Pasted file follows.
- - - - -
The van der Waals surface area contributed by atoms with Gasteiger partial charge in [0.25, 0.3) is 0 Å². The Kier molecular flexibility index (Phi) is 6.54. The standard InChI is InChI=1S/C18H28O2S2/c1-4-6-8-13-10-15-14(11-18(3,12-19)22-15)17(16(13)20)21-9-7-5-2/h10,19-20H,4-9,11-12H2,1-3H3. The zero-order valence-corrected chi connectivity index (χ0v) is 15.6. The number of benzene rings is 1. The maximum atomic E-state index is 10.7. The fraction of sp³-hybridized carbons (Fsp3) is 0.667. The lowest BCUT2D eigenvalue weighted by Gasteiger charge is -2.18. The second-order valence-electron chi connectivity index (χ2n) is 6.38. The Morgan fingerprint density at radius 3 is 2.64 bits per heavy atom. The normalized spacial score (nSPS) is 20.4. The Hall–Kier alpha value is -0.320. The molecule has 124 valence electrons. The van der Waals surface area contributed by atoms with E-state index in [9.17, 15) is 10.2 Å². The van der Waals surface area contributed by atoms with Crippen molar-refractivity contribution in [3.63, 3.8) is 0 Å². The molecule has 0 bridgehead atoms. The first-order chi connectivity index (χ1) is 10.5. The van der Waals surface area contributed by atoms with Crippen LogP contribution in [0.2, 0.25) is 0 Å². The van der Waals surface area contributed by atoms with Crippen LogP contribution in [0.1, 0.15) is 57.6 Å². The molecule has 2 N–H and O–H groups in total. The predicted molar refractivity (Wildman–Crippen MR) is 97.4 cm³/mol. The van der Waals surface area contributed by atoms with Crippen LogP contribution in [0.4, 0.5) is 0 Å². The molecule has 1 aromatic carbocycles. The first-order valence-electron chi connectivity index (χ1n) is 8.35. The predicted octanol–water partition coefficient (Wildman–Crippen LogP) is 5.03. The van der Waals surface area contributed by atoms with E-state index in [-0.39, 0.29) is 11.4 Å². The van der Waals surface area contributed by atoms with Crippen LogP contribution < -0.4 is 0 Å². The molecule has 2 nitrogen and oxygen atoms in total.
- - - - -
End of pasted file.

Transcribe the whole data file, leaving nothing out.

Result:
The van der Waals surface area contributed by atoms with Gasteiger partial charge in [0.25, 0.3) is 0 Å². The Kier molecular flexibility index (Phi) is 6.54. The standard InChI is InChI=1S/C18H28O2S2/c1-4-6-8-13-10-15-14(11-18(3,12-19)22-15)17(16(13)20)21-9-7-5-2/h10,19-20H,4-9,11-12H2,1-3H3. The zero-order valence-corrected chi connectivity index (χ0v) is 15.6. The number of benzene rings is 1. The maximum atomic E-state index is 10.7. The fraction of sp³-hybridized carbons (Fsp3) is 0.667. The lowest BCUT2D eigenvalue weighted by Gasteiger charge is -2.18. The second-order valence-electron chi connectivity index (χ2n) is 6.38. The Morgan fingerprint density at radius 3 is 2.64 bits per heavy atom. The normalized spacial score (nSPS) is 20.4. The Hall–Kier alpha value is -0.320. The molecule has 124 valence electrons. The van der Waals surface area contributed by atoms with E-state index in [9.17, 15) is 10.2 Å². The van der Waals surface area contributed by atoms with Crippen molar-refractivity contribution in [3.63, 3.8) is 0 Å². The molecule has 0 bridgehead atoms. The first-order chi connectivity index (χ1) is 10.5. The van der Waals surface area contributed by atoms with Crippen LogP contribution in [0.2, 0.25) is 0 Å². The van der Waals surface area contributed by atoms with Crippen LogP contribution in [0.1, 0.15) is 57.6 Å². The molecule has 2 N–H and O–H groups in total. The predicted molar refractivity (Wildman–Crippen MR) is 97.4 cm³/mol. The van der Waals surface area contributed by atoms with Crippen LogP contribution in [0.4, 0.5) is 0 Å². The molecule has 1 aromatic carbocycles. The first-order valence-electron chi connectivity index (χ1n) is 8.35. The predicted octanol–water partition coefficient (Wildman–Crippen LogP) is 5.03. The van der Waals surface area contributed by atoms with E-state index in [-0.39, 0.29) is 11.4 Å². The van der Waals surface area contributed by atoms with Crippen LogP contribution < -0.4 is 0 Å². The molecule has 2 nitrogen and oxygen atoms in total.